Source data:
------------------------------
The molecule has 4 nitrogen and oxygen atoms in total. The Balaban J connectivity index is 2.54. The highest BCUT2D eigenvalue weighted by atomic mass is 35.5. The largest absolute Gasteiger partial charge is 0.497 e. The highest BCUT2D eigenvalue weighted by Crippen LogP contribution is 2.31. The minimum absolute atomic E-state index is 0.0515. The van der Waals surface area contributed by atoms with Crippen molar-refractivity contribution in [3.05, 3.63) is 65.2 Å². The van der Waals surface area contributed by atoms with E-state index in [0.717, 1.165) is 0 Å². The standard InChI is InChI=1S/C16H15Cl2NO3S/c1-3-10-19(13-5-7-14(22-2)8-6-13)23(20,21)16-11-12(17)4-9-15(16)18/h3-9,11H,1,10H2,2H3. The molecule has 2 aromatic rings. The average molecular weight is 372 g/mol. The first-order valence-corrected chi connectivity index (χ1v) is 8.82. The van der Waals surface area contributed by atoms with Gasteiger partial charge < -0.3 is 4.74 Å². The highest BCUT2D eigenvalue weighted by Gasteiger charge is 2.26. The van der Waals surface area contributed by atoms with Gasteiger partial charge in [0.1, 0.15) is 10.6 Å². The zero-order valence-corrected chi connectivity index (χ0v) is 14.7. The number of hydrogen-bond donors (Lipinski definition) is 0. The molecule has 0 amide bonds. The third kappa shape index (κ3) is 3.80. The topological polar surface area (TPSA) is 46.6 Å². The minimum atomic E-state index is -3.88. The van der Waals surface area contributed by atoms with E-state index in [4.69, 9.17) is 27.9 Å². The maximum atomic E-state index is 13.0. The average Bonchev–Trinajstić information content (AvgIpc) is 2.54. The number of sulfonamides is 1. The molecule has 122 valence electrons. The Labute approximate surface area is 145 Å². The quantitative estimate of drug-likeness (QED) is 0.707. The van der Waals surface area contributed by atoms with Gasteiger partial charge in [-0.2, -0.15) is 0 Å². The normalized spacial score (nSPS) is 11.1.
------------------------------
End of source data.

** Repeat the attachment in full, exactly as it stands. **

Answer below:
The molecule has 4 nitrogen and oxygen atoms in total. The Balaban J connectivity index is 2.54. The highest BCUT2D eigenvalue weighted by atomic mass is 35.5. The largest absolute Gasteiger partial charge is 0.497 e. The highest BCUT2D eigenvalue weighted by Crippen LogP contribution is 2.31. The minimum absolute atomic E-state index is 0.0515. The van der Waals surface area contributed by atoms with Crippen molar-refractivity contribution in [3.05, 3.63) is 65.2 Å². The van der Waals surface area contributed by atoms with E-state index in [0.717, 1.165) is 0 Å². The standard InChI is InChI=1S/C16H15Cl2NO3S/c1-3-10-19(13-5-7-14(22-2)8-6-13)23(20,21)16-11-12(17)4-9-15(16)18/h3-9,11H,1,10H2,2H3. The molecule has 2 aromatic rings. The average molecular weight is 372 g/mol. The first-order valence-corrected chi connectivity index (χ1v) is 8.82. The van der Waals surface area contributed by atoms with Gasteiger partial charge < -0.3 is 4.74 Å². The highest BCUT2D eigenvalue weighted by Gasteiger charge is 2.26. The van der Waals surface area contributed by atoms with Gasteiger partial charge in [0.1, 0.15) is 10.6 Å². The zero-order valence-corrected chi connectivity index (χ0v) is 14.7. The number of hydrogen-bond donors (Lipinski definition) is 0. The molecule has 0 amide bonds. The third kappa shape index (κ3) is 3.80. The topological polar surface area (TPSA) is 46.6 Å². The minimum atomic E-state index is -3.88. The van der Waals surface area contributed by atoms with E-state index in [4.69, 9.17) is 27.9 Å². The maximum atomic E-state index is 13.0. The average Bonchev–Trinajstić information content (AvgIpc) is 2.54. The number of sulfonamides is 1. The molecule has 122 valence electrons. The Labute approximate surface area is 145 Å². The quantitative estimate of drug-likeness (QED) is 0.707. The van der Waals surface area contributed by atoms with Gasteiger partial charge in [-0.2, -0.15) is 0 Å². The normalized spacial score (nSPS) is 11.1.